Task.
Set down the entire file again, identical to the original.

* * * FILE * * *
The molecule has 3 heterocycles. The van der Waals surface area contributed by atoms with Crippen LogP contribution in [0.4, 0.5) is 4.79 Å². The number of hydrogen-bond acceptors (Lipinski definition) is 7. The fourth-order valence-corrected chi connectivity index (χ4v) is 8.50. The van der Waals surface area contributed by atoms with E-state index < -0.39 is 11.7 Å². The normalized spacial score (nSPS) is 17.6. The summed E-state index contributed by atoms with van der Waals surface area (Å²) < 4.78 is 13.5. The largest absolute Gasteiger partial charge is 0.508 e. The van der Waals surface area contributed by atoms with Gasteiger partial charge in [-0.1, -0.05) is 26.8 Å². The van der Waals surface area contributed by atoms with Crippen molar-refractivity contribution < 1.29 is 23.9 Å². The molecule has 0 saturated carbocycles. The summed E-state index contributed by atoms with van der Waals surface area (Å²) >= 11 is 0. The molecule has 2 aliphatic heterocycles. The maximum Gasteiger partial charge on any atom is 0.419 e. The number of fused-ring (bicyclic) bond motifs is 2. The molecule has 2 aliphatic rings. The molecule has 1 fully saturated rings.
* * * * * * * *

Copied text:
The molecule has 3 heterocycles. The van der Waals surface area contributed by atoms with Crippen LogP contribution in [0.4, 0.5) is 4.79 Å². The number of hydrogen-bond acceptors (Lipinski definition) is 7. The fourth-order valence-corrected chi connectivity index (χ4v) is 8.50. The van der Waals surface area contributed by atoms with E-state index < -0.39 is 11.7 Å². The normalized spacial score (nSPS) is 17.6. The summed E-state index contributed by atoms with van der Waals surface area (Å²) < 4.78 is 13.5. The largest absolute Gasteiger partial charge is 0.508 e. The van der Waals surface area contributed by atoms with Gasteiger partial charge in [-0.1, -0.05) is 26.8 Å². The van der Waals surface area contributed by atoms with Crippen molar-refractivity contribution < 1.29 is 23.9 Å². The molecule has 0 saturated carbocycles. The summed E-state index contributed by atoms with van der Waals surface area (Å²) >= 11 is 0. The molecule has 2 aliphatic heterocycles. The maximum Gasteiger partial charge on any atom is 0.419 e. The number of fused-ring (bicyclic) bond motifs is 2. The molecule has 2 aliphatic rings. The molecule has 1 fully saturated rings.